Friday, March 28, 2008
I was listening to a news story on the radio yesterday about the nervousness of television network executives on their abilty to woo back viewers after the writers' strike. What scared these well-paid executives was that people just might have found other things to do during this crisis. Other things to do! The idea of this struck horror into their hearts. I was laughing.
I grew up in a house that had more televisions than people. When I walked into a room, the first thing I did was turn on a television. My childhood memories are filled with the soundtracks of sitcom theme songs. Even after all these years the music from Happy Days or The Love Boat will intrude into my thoughts. Forty years from now I may be a little foggy on the events of my life but I'll remember the theme song to Laverne and Shirley.
I possessed all your classic symptoms of addiction. I believed I was in control. I could stop anytime. I was so far gone, I didn't even know I had a problem. If you asked me, I'd tell you with all sincerity, I really didn't watch much and could turn it off whenever the mood hit (it's just that the mood seldom hit me).
That was then and this is now. Fast forward and here I am living free of network, cable and satellite. We have a television (that's singular), it's reserved for DVDs and Playstation use. I've been free for more than four years. It feels great knowing that I exist outside the reach of these network executives who are employed to make certain that my time is their time.
Contrary to a popular held belief, you can still live a fulfilling life without tuning in to Dancing with the Stars or American Idol. I'm more informed about the state of the world and the union than I ever was while viewing the evening news. I'm no hermit. I'm familiar with the latest shows and I'm content to wait until they make it to DVD and find their way to my local library or Netflix. I can watch on my own terms and free myself from getting into the what's-on-next syndrome and wasting hours on tedious commercials. And as an aside here- people spend way too much time talking about commercials.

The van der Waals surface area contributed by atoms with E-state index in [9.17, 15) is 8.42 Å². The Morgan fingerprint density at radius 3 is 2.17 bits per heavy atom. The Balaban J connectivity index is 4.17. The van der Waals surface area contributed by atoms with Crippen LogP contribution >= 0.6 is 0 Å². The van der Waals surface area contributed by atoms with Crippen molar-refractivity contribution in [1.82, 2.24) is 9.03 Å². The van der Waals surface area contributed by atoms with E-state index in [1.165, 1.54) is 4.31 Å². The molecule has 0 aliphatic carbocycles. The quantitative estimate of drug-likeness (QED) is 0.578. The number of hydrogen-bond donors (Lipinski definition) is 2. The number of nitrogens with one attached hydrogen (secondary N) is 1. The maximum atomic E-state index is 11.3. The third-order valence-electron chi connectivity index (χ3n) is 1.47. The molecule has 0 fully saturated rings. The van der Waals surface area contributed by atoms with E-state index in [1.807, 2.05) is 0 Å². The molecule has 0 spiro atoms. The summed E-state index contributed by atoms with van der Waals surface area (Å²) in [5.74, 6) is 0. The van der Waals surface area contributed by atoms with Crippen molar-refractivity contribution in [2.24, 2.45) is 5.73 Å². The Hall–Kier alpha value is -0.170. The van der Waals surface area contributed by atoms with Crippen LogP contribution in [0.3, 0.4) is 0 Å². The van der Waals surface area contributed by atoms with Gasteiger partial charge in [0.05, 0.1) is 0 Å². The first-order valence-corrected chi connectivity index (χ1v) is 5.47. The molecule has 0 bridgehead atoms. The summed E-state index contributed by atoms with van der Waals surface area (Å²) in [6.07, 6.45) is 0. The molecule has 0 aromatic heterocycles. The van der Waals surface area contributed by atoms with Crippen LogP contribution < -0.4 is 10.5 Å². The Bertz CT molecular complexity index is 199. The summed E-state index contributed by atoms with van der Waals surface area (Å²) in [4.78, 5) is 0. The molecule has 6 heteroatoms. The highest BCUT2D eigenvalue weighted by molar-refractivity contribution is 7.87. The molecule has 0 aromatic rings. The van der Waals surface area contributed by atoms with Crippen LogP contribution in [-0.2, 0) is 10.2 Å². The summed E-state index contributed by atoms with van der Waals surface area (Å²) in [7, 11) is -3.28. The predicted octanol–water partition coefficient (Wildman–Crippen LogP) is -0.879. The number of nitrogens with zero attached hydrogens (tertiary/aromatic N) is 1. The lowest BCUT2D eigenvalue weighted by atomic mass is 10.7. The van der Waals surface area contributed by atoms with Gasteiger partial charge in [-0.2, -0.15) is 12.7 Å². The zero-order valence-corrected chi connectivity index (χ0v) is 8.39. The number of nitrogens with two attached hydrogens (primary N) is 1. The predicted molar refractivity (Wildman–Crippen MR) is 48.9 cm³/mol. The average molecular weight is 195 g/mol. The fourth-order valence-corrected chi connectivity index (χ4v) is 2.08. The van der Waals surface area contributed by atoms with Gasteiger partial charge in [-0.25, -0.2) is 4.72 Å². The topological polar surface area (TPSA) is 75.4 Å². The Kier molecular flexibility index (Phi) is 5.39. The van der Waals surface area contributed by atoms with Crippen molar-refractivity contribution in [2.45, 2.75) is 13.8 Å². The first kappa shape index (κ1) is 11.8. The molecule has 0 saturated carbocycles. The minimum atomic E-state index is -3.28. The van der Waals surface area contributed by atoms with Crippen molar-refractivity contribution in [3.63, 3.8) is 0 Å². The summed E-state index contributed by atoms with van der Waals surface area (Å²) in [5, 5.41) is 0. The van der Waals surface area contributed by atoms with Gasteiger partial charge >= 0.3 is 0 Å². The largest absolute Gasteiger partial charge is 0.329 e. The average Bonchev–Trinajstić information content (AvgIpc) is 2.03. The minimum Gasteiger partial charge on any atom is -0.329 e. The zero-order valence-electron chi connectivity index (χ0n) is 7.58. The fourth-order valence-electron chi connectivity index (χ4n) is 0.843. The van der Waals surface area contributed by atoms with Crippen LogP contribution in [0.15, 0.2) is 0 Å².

Right now I'm just a blip on the radar of these executives. They still have a hefty supply of viewers but I'd like to see myself as one of those early pioneers who touted such silliness as organic food, alternative energy, recycling or global warming. Maybe others will discover that having other things to do isn't such a bad thing. I guess I've started my own little revolution. Who knows maybe I'll pick up some other converts along the way. So confess do you think you could ever cut the cord? If you're living free like me drop me a line and let me know your experience (you know, the strange looks and the confusion as people try to figure out just what to say next).